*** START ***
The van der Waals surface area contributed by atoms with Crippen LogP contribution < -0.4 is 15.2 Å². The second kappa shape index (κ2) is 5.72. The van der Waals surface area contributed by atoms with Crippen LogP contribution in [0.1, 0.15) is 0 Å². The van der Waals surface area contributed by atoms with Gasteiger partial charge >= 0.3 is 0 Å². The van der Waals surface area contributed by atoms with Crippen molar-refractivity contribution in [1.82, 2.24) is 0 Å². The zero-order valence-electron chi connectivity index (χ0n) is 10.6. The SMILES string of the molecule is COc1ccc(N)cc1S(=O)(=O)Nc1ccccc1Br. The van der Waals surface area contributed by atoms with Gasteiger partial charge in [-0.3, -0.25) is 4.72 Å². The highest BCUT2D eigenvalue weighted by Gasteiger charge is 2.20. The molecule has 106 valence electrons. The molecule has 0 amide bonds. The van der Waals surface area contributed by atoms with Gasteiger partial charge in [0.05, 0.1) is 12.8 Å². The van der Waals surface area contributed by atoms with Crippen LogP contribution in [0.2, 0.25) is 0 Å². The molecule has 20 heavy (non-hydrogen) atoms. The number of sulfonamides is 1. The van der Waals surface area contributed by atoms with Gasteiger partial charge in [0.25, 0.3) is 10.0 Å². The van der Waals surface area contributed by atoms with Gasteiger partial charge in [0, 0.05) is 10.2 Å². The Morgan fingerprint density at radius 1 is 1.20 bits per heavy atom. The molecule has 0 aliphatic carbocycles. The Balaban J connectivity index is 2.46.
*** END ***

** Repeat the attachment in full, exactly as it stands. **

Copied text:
The van der Waals surface area contributed by atoms with Crippen LogP contribution < -0.4 is 15.2 Å². The second kappa shape index (κ2) is 5.72. The van der Waals surface area contributed by atoms with Crippen LogP contribution in [0.1, 0.15) is 0 Å². The van der Waals surface area contributed by atoms with Gasteiger partial charge >= 0.3 is 0 Å². The van der Waals surface area contributed by atoms with Crippen molar-refractivity contribution in [1.82, 2.24) is 0 Å². The zero-order valence-electron chi connectivity index (χ0n) is 10.6. The SMILES string of the molecule is COc1ccc(N)cc1S(=O)(=O)Nc1ccccc1Br. The van der Waals surface area contributed by atoms with Gasteiger partial charge in [-0.3, -0.25) is 4.72 Å². The highest BCUT2D eigenvalue weighted by Gasteiger charge is 2.20. The molecule has 106 valence electrons. The molecule has 0 amide bonds. The van der Waals surface area contributed by atoms with Gasteiger partial charge in [0.05, 0.1) is 12.8 Å². The van der Waals surface area contributed by atoms with Crippen LogP contribution in [0.2, 0.25) is 0 Å². The molecule has 20 heavy (non-hydrogen) atoms. The number of sulfonamides is 1. The van der Waals surface area contributed by atoms with Gasteiger partial charge in [0.25, 0.3) is 10.0 Å². The van der Waals surface area contributed by atoms with Gasteiger partial charge in [0, 0.05) is 10.2 Å². The Morgan fingerprint density at radius 1 is 1.20 bits per heavy atom. The molecule has 0 aliphatic carbocycles. The Balaban J connectivity index is 2.46.